About a week after that, on Friday November 6, 2009, I get a call from the driver, whose name is Haim, who wanted to deliver our stuff. He stated that he was an independent driver and drives a Mayflower truck. He told me that he wanted to deliver it the items the next day (Saturday). I told him that we needed to reweigh and suggested a nearby weigh station. I identified one 30 miles from the delivery address. At first, he flat out refused. Then, he agreed, but only if we paid him a “very substantial fee.” Then he tells me that the company had already faxed me the weigh bills (they had not, and I had not even given them my fax number) and that he was not required to weigh again. Then, he outright refuses and said that if I want to see my stuff again, I will have to pay him $2500 in cash that same day (Friday) by directly depositing it in his bank account, or he will destroy or sell my items.
I then I call the office again and spoke to the owner of the company (after asking to be moved up the line). The owner at first refuses to tell me his name. He also tells me the same thing as Haim, says I should pay it, and that “it is between me and the driver.” He repeatedly threatened me by stating that if I didn’t, I would never see my items again. He thought it was funny and told me that this is how it works. He does this to everyone, has been doing this exact scheme for six years, and bragged that people have called the police and tried to sue, but he always gets away with it. He told me that every time someone sues, he just moves all his assets out of the corporation and starts a new corporation. He bragged that this is how they make all their money, because if they followed the law, their margins would be too slim to compete in California. He then tells me his name is John Cohen (but, after some extensive research, I was able to trace his company and found out that the owner of the company’s name is Nisim Zvily and that their corporation and agent for service of process filings with the state have been suspended).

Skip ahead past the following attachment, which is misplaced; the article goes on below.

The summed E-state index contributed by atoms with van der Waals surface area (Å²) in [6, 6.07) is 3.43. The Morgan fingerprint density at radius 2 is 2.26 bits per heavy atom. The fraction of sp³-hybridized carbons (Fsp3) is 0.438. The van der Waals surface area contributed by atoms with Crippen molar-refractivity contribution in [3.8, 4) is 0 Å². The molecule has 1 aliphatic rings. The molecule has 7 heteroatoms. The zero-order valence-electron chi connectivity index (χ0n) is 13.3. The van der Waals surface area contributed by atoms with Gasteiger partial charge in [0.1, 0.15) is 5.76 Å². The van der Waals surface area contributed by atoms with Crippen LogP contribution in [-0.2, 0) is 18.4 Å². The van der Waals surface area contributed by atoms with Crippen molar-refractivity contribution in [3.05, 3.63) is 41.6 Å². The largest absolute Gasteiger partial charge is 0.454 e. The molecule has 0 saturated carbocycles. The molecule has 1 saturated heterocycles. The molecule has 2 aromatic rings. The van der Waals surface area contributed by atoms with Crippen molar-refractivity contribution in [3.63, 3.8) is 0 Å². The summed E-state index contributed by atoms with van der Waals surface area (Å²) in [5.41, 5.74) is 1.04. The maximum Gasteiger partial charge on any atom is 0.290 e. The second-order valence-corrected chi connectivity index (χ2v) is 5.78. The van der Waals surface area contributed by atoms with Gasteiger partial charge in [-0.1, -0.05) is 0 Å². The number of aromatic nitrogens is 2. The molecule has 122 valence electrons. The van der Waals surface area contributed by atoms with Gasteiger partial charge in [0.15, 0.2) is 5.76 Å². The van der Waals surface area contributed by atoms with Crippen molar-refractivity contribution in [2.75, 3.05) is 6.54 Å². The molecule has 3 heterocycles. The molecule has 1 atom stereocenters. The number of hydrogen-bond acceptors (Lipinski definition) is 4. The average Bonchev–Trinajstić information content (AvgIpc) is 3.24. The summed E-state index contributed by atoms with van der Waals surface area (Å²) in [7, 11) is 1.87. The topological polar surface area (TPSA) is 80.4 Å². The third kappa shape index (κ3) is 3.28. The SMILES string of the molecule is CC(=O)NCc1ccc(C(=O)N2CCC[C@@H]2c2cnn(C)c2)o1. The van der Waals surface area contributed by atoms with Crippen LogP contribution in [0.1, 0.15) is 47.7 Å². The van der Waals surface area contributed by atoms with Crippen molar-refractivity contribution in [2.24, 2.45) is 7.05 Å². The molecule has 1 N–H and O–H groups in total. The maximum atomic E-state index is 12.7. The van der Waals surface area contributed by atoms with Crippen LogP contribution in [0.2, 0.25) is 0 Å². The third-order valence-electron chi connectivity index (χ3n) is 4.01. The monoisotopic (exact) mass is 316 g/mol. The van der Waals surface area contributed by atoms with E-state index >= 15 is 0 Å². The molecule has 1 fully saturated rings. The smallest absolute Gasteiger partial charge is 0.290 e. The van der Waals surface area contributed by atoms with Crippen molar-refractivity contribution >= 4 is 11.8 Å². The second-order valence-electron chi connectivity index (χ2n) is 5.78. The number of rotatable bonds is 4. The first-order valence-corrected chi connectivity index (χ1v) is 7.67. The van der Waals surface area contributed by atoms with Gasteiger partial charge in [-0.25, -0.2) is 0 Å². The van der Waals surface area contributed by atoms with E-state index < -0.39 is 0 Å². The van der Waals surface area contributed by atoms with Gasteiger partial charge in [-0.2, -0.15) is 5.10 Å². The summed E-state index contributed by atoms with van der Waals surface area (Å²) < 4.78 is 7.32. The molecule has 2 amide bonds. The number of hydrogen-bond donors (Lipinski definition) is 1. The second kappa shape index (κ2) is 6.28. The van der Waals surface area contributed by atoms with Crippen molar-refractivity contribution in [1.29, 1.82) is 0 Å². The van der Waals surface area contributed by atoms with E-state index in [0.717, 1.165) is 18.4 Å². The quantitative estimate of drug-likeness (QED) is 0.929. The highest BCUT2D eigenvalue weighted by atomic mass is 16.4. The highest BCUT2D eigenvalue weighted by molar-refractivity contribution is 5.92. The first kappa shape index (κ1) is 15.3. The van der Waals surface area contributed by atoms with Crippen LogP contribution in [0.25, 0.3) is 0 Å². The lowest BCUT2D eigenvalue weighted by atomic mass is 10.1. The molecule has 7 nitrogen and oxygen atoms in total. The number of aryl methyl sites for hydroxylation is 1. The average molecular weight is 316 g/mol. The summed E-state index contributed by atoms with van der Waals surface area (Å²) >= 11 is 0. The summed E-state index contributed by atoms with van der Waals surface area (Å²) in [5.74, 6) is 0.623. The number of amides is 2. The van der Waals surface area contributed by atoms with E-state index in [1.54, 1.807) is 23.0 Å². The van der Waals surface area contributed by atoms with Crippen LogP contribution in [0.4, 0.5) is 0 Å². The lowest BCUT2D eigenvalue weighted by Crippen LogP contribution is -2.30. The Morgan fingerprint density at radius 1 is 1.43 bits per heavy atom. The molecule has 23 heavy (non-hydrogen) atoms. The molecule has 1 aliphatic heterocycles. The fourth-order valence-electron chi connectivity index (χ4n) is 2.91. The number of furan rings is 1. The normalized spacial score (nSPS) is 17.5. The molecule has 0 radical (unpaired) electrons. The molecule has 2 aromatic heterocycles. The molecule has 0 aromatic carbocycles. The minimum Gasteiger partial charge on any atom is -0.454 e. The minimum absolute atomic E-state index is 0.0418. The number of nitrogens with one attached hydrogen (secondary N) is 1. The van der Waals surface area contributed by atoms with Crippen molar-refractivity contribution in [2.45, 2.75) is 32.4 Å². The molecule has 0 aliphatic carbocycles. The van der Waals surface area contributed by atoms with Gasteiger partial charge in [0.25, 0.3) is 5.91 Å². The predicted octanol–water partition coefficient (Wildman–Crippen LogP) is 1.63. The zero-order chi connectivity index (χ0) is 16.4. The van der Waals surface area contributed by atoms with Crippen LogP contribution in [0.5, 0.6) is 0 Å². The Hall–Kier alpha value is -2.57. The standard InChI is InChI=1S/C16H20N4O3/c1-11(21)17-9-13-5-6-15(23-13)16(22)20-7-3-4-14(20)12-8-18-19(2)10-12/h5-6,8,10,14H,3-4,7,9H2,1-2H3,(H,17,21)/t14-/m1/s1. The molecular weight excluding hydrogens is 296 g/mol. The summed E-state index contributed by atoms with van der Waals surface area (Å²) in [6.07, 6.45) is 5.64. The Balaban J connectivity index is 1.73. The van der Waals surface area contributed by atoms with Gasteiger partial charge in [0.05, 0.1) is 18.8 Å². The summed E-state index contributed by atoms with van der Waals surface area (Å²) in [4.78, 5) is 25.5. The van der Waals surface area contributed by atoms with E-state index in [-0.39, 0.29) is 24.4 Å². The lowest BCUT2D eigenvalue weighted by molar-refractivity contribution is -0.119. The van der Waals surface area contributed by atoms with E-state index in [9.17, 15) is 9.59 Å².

During the meantime, the driver also confirmed to my sister on the phone that he would destroy all of our items if we did not pay him the cash prior to him even showing up to her house. By that time, we found a weigh station that was less than a mile from my sister’s house, but he nonetheless refused to go. Then, he stated he would go, but delayed arrival (he was supposed to arrive between 9 and noon) until after the station had closed. He arrived at 3 and the station closed at 3, and then used that as an excuse for why he couldn’t get the property weighed. He refused to go to any of the other weigh stations. He said that if we delayed delivery, he was going to charge us $1000 per day.
We called the Waretown sheriff. The police officers did come to observe the delivery and cash payment and made a report, but did nothing else. They took down the driver’s name and license.
The driver took the cash and dumped all of the property onto the street. He did not even unload it into the house or garage, as required in the contract and as advertised, although there was plenty of space for the truck to pull right up to the house.
The weight of the property should be roughly 2000 pounds and the estimated price of $1333 was for 2667 pounds, which Carrie said was probably an overestimate so that there would be no surprises when I booked. We paid a total of $3, 540.
We photographed all the items and video recorded the delivery. We are also obtaining the police report that has the identities of the driver and his assistant. Based on the owner’s own statements, I believe that they do this to all their customers who move out of the state as he bragged to me that they cannot sue him and that he doesn't have to comply with the laws. He told me that is just the way he does business.